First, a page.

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VeriChip Implants 222 People With RFID 306

cnet-declan writes "Anyone remember VeriChip, a company that came up with the idea of implanting chips in humans for tracking them? They've been behind ideas like RFID tagging immigrant and guest workers at the border, and they've persuaded a former Bush Health Secretary to get himself chipped. In this CNET article, we offer an update on how successful the idea has been. It turns out that, according to IPO documents, 222 people have been implanted, with sales revenue of $100,000."
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VeriChip Implants 222 People With RFID

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  • by tomstdenis ( 446163 ) < minus poet> on Wednesday February 14, 2007 @12:33PM (#18012858) Homepage
    Follow up for the curious, See equal protection under the law [] which specifically grants the rights of the constituion to any person within the jurisdiction of the states.

    So, no, the USA governement does not have the right to violate the rights of tourists.

  • Re:I'd do it (Score:5, Informative)

    by Misch ( 158807 ) on Wednesday February 14, 2007 @12:34PM (#18012874) Homepage
    IEEE recently published a series of papers on this subject:


    Paper overview (PDF) []
  • Re:Fancy that (Score:3, Informative)

    by SevenHands ( 984677 ) on Wednesday February 14, 2007 @12:47PM (#18013098)
    Kind of off topic, or maybe not. I couldn't help notice that a tracking feature is contained within the last two cell phones I've uesd. A feature called "assisted GPS" seems to mysteriously and unobtrusively be enabled by default from the factory. From what I understand, this location tracking feature is in addition to tracking one's location via cell tower triangulation.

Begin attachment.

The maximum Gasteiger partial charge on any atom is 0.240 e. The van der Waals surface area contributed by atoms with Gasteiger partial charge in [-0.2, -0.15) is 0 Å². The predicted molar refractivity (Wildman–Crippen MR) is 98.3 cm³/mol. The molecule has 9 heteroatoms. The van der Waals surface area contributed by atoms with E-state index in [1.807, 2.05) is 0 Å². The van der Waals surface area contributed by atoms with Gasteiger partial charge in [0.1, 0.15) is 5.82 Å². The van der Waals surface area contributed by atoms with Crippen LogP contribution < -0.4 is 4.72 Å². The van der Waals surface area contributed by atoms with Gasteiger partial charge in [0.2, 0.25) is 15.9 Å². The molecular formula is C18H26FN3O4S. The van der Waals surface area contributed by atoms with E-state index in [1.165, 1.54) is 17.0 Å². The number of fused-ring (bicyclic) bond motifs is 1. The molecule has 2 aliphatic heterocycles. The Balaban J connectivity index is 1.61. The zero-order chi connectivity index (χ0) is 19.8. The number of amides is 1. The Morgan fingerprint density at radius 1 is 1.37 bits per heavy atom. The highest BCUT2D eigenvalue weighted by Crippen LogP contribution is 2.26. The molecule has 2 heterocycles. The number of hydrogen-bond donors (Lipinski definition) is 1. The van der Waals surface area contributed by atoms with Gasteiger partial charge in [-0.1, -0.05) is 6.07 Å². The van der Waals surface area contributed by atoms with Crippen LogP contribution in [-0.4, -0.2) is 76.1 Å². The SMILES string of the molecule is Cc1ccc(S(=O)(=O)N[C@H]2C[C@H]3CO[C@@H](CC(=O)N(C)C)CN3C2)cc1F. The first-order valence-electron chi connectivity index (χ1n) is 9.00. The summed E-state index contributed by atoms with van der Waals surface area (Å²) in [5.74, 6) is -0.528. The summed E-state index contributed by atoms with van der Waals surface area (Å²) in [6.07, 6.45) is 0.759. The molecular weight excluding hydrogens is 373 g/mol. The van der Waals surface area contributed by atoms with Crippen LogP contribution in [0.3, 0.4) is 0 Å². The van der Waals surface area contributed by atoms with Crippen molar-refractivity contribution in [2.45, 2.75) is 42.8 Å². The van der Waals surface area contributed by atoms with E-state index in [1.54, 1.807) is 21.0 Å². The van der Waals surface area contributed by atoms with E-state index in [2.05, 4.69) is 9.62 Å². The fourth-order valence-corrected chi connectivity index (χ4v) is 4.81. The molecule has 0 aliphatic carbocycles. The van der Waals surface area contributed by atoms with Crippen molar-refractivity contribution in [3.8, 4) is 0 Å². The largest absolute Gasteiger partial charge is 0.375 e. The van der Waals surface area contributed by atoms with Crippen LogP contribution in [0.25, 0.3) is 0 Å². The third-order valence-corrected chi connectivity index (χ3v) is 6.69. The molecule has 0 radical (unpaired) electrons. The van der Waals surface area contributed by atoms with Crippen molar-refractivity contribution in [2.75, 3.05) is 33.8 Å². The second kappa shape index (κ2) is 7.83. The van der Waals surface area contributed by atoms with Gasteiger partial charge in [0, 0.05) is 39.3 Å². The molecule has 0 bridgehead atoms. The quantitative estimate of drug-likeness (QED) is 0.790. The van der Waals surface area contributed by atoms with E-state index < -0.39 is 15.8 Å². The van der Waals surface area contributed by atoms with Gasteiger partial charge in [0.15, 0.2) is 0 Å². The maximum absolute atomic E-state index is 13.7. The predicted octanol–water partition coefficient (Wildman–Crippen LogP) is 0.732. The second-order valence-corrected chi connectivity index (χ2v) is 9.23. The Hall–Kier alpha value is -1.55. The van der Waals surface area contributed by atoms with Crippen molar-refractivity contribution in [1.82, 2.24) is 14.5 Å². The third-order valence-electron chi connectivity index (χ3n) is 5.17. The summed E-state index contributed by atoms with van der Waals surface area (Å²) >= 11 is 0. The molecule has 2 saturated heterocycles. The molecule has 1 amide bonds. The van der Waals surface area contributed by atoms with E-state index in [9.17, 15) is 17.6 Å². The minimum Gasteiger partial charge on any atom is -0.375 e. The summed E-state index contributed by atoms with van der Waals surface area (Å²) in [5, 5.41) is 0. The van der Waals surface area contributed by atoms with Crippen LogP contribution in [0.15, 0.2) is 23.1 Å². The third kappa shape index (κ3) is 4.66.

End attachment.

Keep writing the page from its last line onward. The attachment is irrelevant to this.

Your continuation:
Scary thing about this is that the vast majority of the people I talk to do not even know this feature is available, less enabled by default.
  • by c6gunner ( 950153 ) on Wednesday February 14, 2007 @01:31PM (#18013740)
    Except for the tiny little fact that the constitution doesn't actually include those words. It's rather sad that a CANADIAN has to point this out to a US citizen, but the idea that those rights are "inaliable to all men" comes from the Declaration of Independence, and NOT the constitution. In fact, the US constitution specifically states that:

    We the people of the United States, in order to form a more perfect union, establish justice, insure domestic tranquility, provide for the common defense, promote the general welfare, and secure the blessings of liberty to ourselves and our posterity, do ordain and establish this Constitution for the United States of America.

    Nowhere in there does it say anything about the constitution being intended to secure the rights of foreigners.

    It's ok though, you can rest secure in the fact that the vast majority of Americans don't actually know what the constitution says. If you keep making shit up, most people will believe you.
  • Re:Fancy that (Score:1, Informative)

    by Anonymous Coward on Wednesday February 14, 2007 @02:29PM (#18014440)
    Hmm. These idiots paid $500 to get a one way ticket to Hell? Wow, you really can sell anything to anyone if you market it right.

    Really, if that's what you want there are cheaper and easier ways to go about it, and can be much more fun.

Statistics are no substitute for judgement. -- Henry Clay